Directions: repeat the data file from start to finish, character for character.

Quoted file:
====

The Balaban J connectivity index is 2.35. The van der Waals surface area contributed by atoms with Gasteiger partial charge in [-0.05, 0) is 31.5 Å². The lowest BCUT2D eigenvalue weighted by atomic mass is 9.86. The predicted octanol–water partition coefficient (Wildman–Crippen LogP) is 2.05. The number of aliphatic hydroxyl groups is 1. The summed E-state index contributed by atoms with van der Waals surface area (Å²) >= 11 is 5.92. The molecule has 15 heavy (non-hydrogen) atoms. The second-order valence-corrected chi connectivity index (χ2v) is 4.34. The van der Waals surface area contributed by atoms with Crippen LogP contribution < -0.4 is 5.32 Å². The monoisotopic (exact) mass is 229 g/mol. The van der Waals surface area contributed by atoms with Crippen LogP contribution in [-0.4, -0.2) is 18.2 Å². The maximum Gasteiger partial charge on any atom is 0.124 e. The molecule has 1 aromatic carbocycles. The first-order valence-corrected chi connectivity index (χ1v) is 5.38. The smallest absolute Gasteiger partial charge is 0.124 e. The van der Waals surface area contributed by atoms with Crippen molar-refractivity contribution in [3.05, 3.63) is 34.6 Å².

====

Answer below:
The Balaban J connectivity index is 2.35. The van der Waals surface area contributed by atoms with Gasteiger partial charge in [-0.05, 0) is 31.5 Å². The lowest BCUT2D eigenvalue weighted by atomic mass is 9.86. The predicted octanol–water partition coefficient (Wildman–Crippen LogP) is 2.05. The number of aliphatic hydroxyl groups is 1. The summed E-state index contributed by atoms with van der Waals surface area (Å²) >= 11 is 5.92. The molecule has 15 heavy (non-hydrogen) atoms. The second-order valence-corrected chi connectivity index (χ2v) is 4.34. The van der Waals surface area contributed by atoms with Crippen LogP contribution < -0.4 is 5.32 Å². The monoisotopic (exact) mass is 229 g/mol. The van der Waals surface area contributed by atoms with Crippen LogP contribution in [-0.4, -0.2) is 18.2 Å². The maximum Gasteiger partial charge on any atom is 0.124 e. The molecule has 1 aromatic carbocycles. The first-order valence-corrected chi connectivity index (χ1v) is 5.38. The smallest absolute Gasteiger partial charge is 0.124 e. The van der Waals surface area contributed by atoms with Crippen molar-refractivity contribution in [3.05, 3.63) is 34.6 Å².